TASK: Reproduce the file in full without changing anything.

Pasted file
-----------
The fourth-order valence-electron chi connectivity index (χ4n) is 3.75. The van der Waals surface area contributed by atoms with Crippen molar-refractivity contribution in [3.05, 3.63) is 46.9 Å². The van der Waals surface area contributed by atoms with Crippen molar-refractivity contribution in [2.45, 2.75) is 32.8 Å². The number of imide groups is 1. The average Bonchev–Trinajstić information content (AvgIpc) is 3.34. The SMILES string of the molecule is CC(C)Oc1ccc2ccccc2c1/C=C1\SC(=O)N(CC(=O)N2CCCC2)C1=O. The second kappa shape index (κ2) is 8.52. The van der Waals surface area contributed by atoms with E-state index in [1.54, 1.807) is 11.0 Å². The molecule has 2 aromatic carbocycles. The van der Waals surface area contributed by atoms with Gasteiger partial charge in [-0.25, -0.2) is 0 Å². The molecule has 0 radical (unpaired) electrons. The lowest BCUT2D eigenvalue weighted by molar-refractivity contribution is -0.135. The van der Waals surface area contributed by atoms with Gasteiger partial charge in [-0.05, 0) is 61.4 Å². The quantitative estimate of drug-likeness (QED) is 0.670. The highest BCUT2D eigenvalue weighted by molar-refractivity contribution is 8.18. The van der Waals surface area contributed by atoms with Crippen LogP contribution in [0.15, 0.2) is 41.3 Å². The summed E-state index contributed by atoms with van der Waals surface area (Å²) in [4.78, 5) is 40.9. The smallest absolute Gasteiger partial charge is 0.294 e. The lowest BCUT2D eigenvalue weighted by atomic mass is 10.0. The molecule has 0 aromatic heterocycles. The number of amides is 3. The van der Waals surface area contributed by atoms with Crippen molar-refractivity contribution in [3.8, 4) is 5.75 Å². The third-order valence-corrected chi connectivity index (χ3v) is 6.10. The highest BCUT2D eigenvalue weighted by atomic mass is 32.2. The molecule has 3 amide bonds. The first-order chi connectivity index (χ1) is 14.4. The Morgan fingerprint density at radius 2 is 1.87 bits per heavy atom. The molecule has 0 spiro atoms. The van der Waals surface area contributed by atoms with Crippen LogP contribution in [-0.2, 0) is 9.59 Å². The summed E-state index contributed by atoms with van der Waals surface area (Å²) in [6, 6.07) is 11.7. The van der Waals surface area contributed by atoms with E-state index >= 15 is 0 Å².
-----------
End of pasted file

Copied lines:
The fourth-order valence-electron chi connectivity index (χ4n) is 3.75. The van der Waals surface area contributed by atoms with Crippen molar-refractivity contribution in [3.05, 3.63) is 46.9 Å². The van der Waals surface area contributed by atoms with Crippen molar-refractivity contribution in [2.45, 2.75) is 32.8 Å². The number of imide groups is 1. The average Bonchev–Trinajstić information content (AvgIpc) is 3.34. The SMILES string of the molecule is CC(C)Oc1ccc2ccccc2c1/C=C1\SC(=O)N(CC(=O)N2CCCC2)C1=O. The second kappa shape index (κ2) is 8.52. The van der Waals surface area contributed by atoms with E-state index in [1.54, 1.807) is 11.0 Å². The molecule has 2 aromatic carbocycles. The van der Waals surface area contributed by atoms with Gasteiger partial charge in [-0.25, -0.2) is 0 Å². The molecule has 0 radical (unpaired) electrons. The lowest BCUT2D eigenvalue weighted by molar-refractivity contribution is -0.135. The van der Waals surface area contributed by atoms with Gasteiger partial charge in [-0.05, 0) is 61.4 Å². The quantitative estimate of drug-likeness (QED) is 0.670. The highest BCUT2D eigenvalue weighted by molar-refractivity contribution is 8.18. The van der Waals surface area contributed by atoms with Crippen LogP contribution in [0.15, 0.2) is 41.3 Å². The summed E-state index contributed by atoms with van der Waals surface area (Å²) in [4.78, 5) is 40.9. The smallest absolute Gasteiger partial charge is 0.294 e. The lowest BCUT2D eigenvalue weighted by atomic mass is 10.0. The molecule has 0 aromatic heterocycles. The number of amides is 3. The van der Waals surface area contributed by atoms with Crippen molar-refractivity contribution in [3.8, 4) is 5.75 Å². The third-order valence-corrected chi connectivity index (χ3v) is 6.10. The highest BCUT2D eigenvalue weighted by atomic mass is 32.2. The molecule has 3 amide bonds. The first-order chi connectivity index (χ1) is 14.4. The Morgan fingerprint density at radius 2 is 1.87 bits per heavy atom. The molecule has 0 spiro atoms. The van der Waals surface area contributed by atoms with Crippen LogP contribution in [-0.2, 0) is 9.59 Å². The summed E-state index contributed by atoms with van der Waals surface area (Å²) in [6, 6.07) is 11.7. The van der Waals surface area contributed by atoms with E-state index >= 15 is 0 Å².